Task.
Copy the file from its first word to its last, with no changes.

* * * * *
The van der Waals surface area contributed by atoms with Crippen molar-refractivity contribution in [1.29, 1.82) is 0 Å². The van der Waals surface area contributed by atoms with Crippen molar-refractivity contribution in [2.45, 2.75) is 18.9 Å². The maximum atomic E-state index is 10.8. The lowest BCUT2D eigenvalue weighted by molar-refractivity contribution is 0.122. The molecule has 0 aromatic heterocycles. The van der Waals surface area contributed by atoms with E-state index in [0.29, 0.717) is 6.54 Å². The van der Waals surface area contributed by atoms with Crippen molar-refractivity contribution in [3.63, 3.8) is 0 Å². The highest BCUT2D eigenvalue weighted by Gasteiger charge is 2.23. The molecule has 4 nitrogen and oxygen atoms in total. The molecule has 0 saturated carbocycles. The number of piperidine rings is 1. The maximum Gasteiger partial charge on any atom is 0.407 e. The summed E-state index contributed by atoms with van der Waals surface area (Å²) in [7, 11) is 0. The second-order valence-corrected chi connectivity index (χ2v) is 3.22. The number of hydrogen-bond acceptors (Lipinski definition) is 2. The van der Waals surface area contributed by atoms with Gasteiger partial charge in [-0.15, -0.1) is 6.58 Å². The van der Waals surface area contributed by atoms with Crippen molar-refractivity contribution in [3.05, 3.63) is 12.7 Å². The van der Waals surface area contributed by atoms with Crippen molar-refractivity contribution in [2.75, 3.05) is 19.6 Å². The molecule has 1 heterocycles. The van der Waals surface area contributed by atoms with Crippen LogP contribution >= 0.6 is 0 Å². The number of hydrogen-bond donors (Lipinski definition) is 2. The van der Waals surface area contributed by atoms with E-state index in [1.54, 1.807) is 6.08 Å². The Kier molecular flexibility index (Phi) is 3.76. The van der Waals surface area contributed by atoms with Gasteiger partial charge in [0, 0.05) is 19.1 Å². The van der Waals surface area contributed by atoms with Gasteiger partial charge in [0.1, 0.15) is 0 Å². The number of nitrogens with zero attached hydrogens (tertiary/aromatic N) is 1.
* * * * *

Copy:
The van der Waals surface area contributed by atoms with Crippen molar-refractivity contribution in [1.29, 1.82) is 0 Å². The van der Waals surface area contributed by atoms with Crippen molar-refractivity contribution in [2.45, 2.75) is 18.9 Å². The maximum atomic E-state index is 10.8. The lowest BCUT2D eigenvalue weighted by molar-refractivity contribution is 0.122. The molecule has 0 aromatic heterocycles. The van der Waals surface area contributed by atoms with E-state index in [0.29, 0.717) is 6.54 Å². The van der Waals surface area contributed by atoms with Crippen molar-refractivity contribution in [3.63, 3.8) is 0 Å². The highest BCUT2D eigenvalue weighted by Gasteiger charge is 2.23. The molecule has 4 nitrogen and oxygen atoms in total. The molecule has 0 saturated carbocycles. The number of piperidine rings is 1. The maximum Gasteiger partial charge on any atom is 0.407 e. The summed E-state index contributed by atoms with van der Waals surface area (Å²) in [7, 11) is 0. The second-order valence-corrected chi connectivity index (χ2v) is 3.22. The number of hydrogen-bond acceptors (Lipinski definition) is 2. The van der Waals surface area contributed by atoms with Gasteiger partial charge in [-0.15, -0.1) is 6.58 Å². The van der Waals surface area contributed by atoms with Crippen molar-refractivity contribution in [3.05, 3.63) is 12.7 Å². The van der Waals surface area contributed by atoms with Crippen molar-refractivity contribution in [2.75, 3.05) is 19.6 Å². The molecule has 1 heterocycles. The van der Waals surface area contributed by atoms with Crippen LogP contribution >= 0.6 is 0 Å². The number of hydrogen-bond donors (Lipinski definition) is 2. The van der Waals surface area contributed by atoms with E-state index in [1.54, 1.807) is 6.08 Å². The Kier molecular flexibility index (Phi) is 3.76. The van der Waals surface area contributed by atoms with Gasteiger partial charge in [0, 0.05) is 19.1 Å². The van der Waals surface area contributed by atoms with Gasteiger partial charge in [0.1, 0.15) is 0 Å². The number of nitrogens with zero attached hydrogens (tertiary/aromatic N) is 1.